Anyway, I think that’s quite enough ranting for one post, don’t you? Tune in in a day or two to read my next rant – hint, this one’s about the Angels pitching personnel situation – and for my official congratulations to Mike Trout on his AL Rookie of the Year Award win tomorrow. ;)

Awards, Hot Stove and Meetings, Bloody Meetings

Of course the 2011 AL Cy Young Award went to Justin Verlander and of course it was unanimous. Congratulations and a hearty well deserved to him! For the voting to have gone any other way would have been a crime. Verlander was just plain that dominant this season. However I was quite pleased to see Jered Weaver so solidly in second place in the voting. I think that in most other years Weaver’s 2011 performance would have earned him the Cy Young and was thrilled to see him get a subtle bit of recognition for his efforts. Next season, if he can stay away from the flu, who knows what he might accomplish! And I do have to note that I am equally pleased to be among the very few teams that actually handed Verlander a loss this season. The season may have ended with more of a whimper than anything else for the Angels but the team definitely had its moments.

A pair of second place honored players. Mark Trumbo gets the out himself while Jered Weaver looks impressed. Angels at A's, July 16, 2001 doubleheader. Photo by This is a very simple game...

Second proved to be an ongoing theme for Angels this season, with Mark Trumbo also finishing in second in the AL Rookie of the Year voting. Rookie of the Year wasn’t nearly so cut and dried as the Cy Young competition this season with many strong rookies in contention. Congratulations to Jeremy Hellickson of the Rays. He is one of several players I would have been pleased to see win this honor. While I certainly think Mark Trumbo was equally worthy, I did expect his lower on base percentage would keep him from actually taking home the award…though that certainly didn’t stop the players who faced Trumbo this season from recognizing his difference making bat and the work he’s put in at first.

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That old hot stove is starting its pre-boil routine with a few unexpected quick deal bubbles rising here and there. And, of course, with the GMs meeting this week it certainly adds to the feeling that we’re all waiting. Quietly. Holding our breath. For some. Large. Important. Announcement…that in reality probably isn’t coming any time soon. Oh well, even though most years they don’t tell us much of anything, the GM meetings always intrigue me. I understand that the format is probably just like the baseball version of any number of other industry conferences, which is to say more than a little dull, but in my mind I always want to make them absolutely fascinating. Like the basic conference format should echo the passion and excitement of the subject matter. I mean, this is baseball after all! Or maybe it’s just that after attending so many dull business conferences in the mortgage industry and when I worked in fundraising, I want to live vicariously though someone, even if it’s only in my own head. :D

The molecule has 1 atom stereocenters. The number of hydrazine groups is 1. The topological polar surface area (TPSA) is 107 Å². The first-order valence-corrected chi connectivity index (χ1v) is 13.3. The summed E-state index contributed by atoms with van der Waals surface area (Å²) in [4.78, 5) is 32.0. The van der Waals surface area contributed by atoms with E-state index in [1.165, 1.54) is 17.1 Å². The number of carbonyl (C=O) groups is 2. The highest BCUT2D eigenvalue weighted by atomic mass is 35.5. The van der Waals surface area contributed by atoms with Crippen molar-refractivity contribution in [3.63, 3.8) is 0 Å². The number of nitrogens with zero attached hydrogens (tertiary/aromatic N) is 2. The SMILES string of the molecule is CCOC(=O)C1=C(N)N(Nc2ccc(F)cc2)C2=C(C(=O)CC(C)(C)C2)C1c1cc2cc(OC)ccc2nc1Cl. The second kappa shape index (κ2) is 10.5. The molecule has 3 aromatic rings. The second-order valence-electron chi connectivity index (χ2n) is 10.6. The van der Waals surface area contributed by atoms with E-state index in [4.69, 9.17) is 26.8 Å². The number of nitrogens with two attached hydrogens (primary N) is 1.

So, what do you think the GM meetings are like? More like this:

Or more like this: 

Don’t let the cute pajamas fool you. Slumber party politics are often the most vicious. ;)

With the rumors and red herrings that sometimes come out of these meetings, it’s clear some sort of fantasy is going on. Maybe it’s more like Rick’s Café Americain with all manner of secret deals, illicit gambling and other hijinks going on just barely undetected and Albert Pujols and Prince Fielder playing the part of letters of transit…yeah. Yeah! We’ll go with that one.

Angels 2011 More Golden Than 2010, Free Agency and a Mélange of Other Stuff

A lot has gone on in baseball the last couple of days. I’d love to explain it all, but there is no time. Let me sum up.

Erick Aybar. Gold Glove winner. Congratulations! I have to say, that was a little unexpected. Pleasantly so, don’t get me wrong. He’s got the glove. He’s got the arm. He’s got that oh my God! ability to turn two when he shouldn’t even have been able to turn one with where he had to go to get the ball. He just also has that oh my God! ability to completely forget what to do with the ball a couple of games a season. That was the source of my surprise, not any lack of ability. I will say this though, because I know there are a lot of naysayers out there griping about Aybar winning the Gold Glove. Who votes on the award? Managers and coaches. Managers and coaches who apparently routinely drool over Aybar because folks keep offering to trade us for him. And I think that had a lot do with the voting. Not statistics, traditional, saber or otherwise, but what the coaches and managers saw with their own eyes.

Erick Aybar does his thing during a between innings infield warm-up with Howie Kedrick standing by. Angels vs. White Sox, August 24, 2011. Photo by This is a very simple game...

And can I just tell you how happy I was to see not one, not two but four Angels make it to the top three for Gold Glove consideration? And with real shots a winning, too, unlike last season. I think that under the old format, Peter Bourjos might have won or come in a close 4th. And I think that Dan Haren should have won, but that’s neither here nor there. The point is, this is one more reminder that while 2011 was not everything we hoped it would be, it was still forward progress over 2010.